Our adversarial objective function is based on Wasserstein GANs [Arjovsky et al.(2017)Arjovsky, Chintala, and Bottou], due to its good convergence property. Note that this does not exclude the use of other GAN-based objectives, as our model is flexible enough to be combined with other GAN structures.
Instead of using the commonly used two-player learning mode, we optimize it with the three-player loss as shown in Figure 2: the real loss and the two fake losses and . The thee-player loss can not only force the model to generate good summaries, but can also avoid the learning of a trivial summary of randomly selected shots.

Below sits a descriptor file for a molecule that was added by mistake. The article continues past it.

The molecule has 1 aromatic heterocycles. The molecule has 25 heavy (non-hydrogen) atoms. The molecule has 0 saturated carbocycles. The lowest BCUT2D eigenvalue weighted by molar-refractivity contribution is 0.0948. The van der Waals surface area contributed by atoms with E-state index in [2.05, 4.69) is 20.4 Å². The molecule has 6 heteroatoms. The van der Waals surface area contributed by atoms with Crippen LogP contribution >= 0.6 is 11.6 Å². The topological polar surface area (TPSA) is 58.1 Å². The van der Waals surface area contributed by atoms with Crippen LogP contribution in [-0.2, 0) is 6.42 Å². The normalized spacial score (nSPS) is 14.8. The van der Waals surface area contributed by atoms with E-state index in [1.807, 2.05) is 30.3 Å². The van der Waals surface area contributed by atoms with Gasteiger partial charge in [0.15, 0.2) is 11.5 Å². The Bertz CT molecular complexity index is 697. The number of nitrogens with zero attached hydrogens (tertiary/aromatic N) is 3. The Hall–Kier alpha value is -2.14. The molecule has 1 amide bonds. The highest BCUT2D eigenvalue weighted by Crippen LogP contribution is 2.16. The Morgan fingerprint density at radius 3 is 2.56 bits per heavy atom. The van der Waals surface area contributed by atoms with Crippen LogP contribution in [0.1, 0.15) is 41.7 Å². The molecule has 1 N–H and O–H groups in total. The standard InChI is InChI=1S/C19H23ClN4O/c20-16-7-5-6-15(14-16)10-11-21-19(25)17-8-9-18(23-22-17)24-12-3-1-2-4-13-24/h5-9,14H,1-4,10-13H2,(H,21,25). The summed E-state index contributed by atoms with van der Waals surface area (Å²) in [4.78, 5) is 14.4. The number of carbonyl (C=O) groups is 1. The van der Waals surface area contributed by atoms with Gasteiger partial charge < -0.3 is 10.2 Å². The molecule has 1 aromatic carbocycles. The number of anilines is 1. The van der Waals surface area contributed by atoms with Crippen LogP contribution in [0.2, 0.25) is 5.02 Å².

The generator and the discriminator conditioned on query are jointly optimized by the use of a min-max adversarial objective:
where is the balancing parameter for the two fake losses. Here we use for treating the two fake losses equally. We replace the generator with models , , in Section 3.1 and the three summary representation , and in Section 3.2, so that the objective function Eq. (5) can be reformulated as:
Thus, the final objective function conditioned on query including the two supervised losses, and , can be denoted as :
4 Experimental Results
4.1 Datasets and Settings